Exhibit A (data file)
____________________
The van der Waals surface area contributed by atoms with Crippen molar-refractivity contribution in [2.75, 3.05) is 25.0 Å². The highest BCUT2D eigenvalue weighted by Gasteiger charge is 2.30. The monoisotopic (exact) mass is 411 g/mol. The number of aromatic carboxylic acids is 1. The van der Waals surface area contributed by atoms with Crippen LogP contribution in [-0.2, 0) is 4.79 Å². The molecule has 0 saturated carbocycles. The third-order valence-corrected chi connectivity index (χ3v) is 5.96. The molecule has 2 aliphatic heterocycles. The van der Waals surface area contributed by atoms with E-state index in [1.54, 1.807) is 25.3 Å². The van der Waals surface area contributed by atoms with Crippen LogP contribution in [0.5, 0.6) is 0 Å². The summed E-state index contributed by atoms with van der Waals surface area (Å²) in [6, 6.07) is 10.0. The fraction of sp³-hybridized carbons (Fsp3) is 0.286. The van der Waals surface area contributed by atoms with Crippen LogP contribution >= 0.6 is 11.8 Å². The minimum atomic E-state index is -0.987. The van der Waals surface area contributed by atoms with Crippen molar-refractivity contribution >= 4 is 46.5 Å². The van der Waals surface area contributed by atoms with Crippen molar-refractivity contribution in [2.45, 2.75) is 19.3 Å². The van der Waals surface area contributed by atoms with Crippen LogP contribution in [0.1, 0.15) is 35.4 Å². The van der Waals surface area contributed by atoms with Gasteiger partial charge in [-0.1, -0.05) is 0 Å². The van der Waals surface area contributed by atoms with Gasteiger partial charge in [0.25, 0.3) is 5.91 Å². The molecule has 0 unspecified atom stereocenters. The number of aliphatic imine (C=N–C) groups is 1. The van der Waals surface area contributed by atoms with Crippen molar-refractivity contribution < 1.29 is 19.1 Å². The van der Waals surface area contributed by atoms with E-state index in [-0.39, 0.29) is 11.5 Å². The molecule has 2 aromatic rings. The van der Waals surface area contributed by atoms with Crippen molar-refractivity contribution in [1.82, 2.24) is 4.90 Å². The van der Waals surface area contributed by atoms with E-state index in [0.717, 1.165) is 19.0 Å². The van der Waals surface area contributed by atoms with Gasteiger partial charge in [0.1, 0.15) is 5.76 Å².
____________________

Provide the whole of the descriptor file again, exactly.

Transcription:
The van der Waals surface area contributed by atoms with Crippen molar-refractivity contribution in [2.75, 3.05) is 25.0 Å². The highest BCUT2D eigenvalue weighted by Gasteiger charge is 2.30. The monoisotopic (exact) mass is 411 g/mol. The number of aromatic carboxylic acids is 1. The van der Waals surface area contributed by atoms with Crippen LogP contribution in [-0.2, 0) is 4.79 Å². The molecule has 0 saturated carbocycles. The third-order valence-corrected chi connectivity index (χ3v) is 5.96. The molecule has 2 aliphatic heterocycles. The van der Waals surface area contributed by atoms with E-state index in [1.54, 1.807) is 25.3 Å². The van der Waals surface area contributed by atoms with Crippen LogP contribution in [0.5, 0.6) is 0 Å². The summed E-state index contributed by atoms with van der Waals surface area (Å²) in [6, 6.07) is 10.0. The fraction of sp³-hybridized carbons (Fsp3) is 0.286. The van der Waals surface area contributed by atoms with Crippen LogP contribution >= 0.6 is 11.8 Å². The minimum atomic E-state index is -0.987. The van der Waals surface area contributed by atoms with Crippen molar-refractivity contribution >= 4 is 46.5 Å². The van der Waals surface area contributed by atoms with Crippen molar-refractivity contribution in [2.45, 2.75) is 19.3 Å². The van der Waals surface area contributed by atoms with Crippen LogP contribution in [0.1, 0.15) is 35.4 Å². The van der Waals surface area contributed by atoms with Gasteiger partial charge in [-0.1, -0.05) is 0 Å². The van der Waals surface area contributed by atoms with Gasteiger partial charge in [0.25, 0.3) is 5.91 Å². The molecule has 0 unspecified atom stereocenters. The number of aliphatic imine (C=N–C) groups is 1. The van der Waals surface area contributed by atoms with Crippen molar-refractivity contribution < 1.29 is 19.1 Å². The van der Waals surface area contributed by atoms with E-state index in [-0.39, 0.29) is 11.5 Å². The molecule has 2 aromatic rings. The van der Waals surface area contributed by atoms with Crippen molar-refractivity contribution in [1.82, 2.24) is 4.90 Å². The van der Waals surface area contributed by atoms with E-state index in [0.717, 1.165) is 19.0 Å². The van der Waals surface area contributed by atoms with Gasteiger partial charge in [0.1, 0.15) is 5.76 Å².